The coach is indeed a manager; the title is in no way misapplied, he is entrusted with the achievement of the highest performance possible through his ability to impart skill and understanding of the game to his team members, in a co-ordinated effort to achieve success. He bears the responsibility of the attainment of success. He is not denied his share of the glory in victory, but he shoulders the disgrace and grief of defeat. Most of the time, he is removed from his post by those who have entrusted him with the hope of success.

This is truer in no other position than that of a football manager. The parting of the ways is always unpleasant, particularly for the manager—not so much for his employers who can show callous traits in what should be the end of a contract. And that is the plight of the manager of the Nigerian national football team along what has now almost become traditional lines.

And yet no one agonizes over the attainment of success more than these warriors. After they have given all they have to a bunch of grown-ups who sometimes behave like babies, they expose themselves to heartaches and goose pimples for the 90 minutes of a nerve-tingling match. But through it all, they push on.

You should have seen Shuaib Amodu tearing himself to pieces during practices. And then, come the next match, his team loses a game he feels they could have won. But he gears up for the next match with hope and with courage. Or you should have heard Stephen Keshi speak to his boys in the dressing room during the half-time break of a testy match. Then you would probably approach why he was called: “The Big Boss”.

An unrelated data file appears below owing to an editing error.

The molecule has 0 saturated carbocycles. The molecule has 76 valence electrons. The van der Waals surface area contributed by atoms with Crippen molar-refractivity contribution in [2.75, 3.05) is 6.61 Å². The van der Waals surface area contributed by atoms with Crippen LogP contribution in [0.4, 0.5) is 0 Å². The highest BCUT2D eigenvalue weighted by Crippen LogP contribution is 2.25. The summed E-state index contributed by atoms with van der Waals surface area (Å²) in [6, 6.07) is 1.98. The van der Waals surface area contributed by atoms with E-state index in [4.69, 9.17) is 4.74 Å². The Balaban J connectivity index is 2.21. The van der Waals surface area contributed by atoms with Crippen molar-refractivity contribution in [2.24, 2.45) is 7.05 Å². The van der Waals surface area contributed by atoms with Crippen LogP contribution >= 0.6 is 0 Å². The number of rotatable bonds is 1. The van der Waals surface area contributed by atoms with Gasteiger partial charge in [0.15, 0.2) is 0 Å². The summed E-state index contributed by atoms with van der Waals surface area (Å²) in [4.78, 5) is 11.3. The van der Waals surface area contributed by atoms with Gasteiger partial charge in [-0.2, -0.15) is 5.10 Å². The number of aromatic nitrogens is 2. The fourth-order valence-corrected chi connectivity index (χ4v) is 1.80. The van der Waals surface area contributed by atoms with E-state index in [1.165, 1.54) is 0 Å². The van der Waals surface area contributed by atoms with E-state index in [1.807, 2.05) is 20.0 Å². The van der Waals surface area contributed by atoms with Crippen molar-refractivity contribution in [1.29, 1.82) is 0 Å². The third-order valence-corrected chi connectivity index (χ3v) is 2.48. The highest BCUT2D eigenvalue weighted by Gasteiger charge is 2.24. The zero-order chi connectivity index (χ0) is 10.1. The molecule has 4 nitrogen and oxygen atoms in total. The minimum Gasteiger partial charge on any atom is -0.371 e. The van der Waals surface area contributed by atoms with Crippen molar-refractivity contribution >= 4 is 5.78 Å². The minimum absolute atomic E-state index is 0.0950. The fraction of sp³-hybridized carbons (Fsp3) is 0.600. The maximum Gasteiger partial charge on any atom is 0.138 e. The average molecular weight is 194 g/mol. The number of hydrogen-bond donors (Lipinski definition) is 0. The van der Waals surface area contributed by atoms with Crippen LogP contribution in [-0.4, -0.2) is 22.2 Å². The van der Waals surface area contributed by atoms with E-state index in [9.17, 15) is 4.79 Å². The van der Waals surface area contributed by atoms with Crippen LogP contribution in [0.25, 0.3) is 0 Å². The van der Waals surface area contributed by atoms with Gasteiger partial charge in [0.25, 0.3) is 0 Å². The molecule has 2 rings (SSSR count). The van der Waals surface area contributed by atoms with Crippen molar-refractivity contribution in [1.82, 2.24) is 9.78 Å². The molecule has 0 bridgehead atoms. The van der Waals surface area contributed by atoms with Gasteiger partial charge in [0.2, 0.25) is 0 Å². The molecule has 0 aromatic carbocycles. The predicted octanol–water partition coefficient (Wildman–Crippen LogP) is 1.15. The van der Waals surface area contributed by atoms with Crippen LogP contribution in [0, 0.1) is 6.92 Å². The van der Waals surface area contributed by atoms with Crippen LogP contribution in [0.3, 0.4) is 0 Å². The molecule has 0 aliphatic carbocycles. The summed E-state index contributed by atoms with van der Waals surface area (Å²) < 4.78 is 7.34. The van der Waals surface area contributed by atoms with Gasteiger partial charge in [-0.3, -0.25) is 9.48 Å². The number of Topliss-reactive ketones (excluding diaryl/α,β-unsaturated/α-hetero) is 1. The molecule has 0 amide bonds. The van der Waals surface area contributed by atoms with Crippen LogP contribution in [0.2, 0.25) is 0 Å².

At that stage, he only has time to teach little strategy and tactics. Much of what he imparts is courage. And that, he had plenty of. That was what accompanied him on his adventure outside the country to Europe where he made headlines as a player.  And that was what made him to announce his resignation as the Super Eagles coach after a glorious outing in South Africa. But they made him stay, and then kicked him out. How I wish he had found his way to greener pastures at that time. Give little heed to their hollow dirges now that it no longer counts. Crocodiles do no better than that.

But Keshi and Amodu took it all. They took it all, while their salaries were being withheld. They took it all because they had the guts. They were, like Muhammad Ali, men of courage, a commodity that this nation is in dire need of at this present moment. Our politicians have so much to learn from these proponents of this quality that is sometimes designated as “heart.” Muhammad Alli knew the score. He put it down thus in his own way:

When your hands hurt so much you can hardly punch; when your legs feel so heavy you can hardly move; when your whole body aches so much you can hardly breathe; then is the time to fight one more round”.

Time out.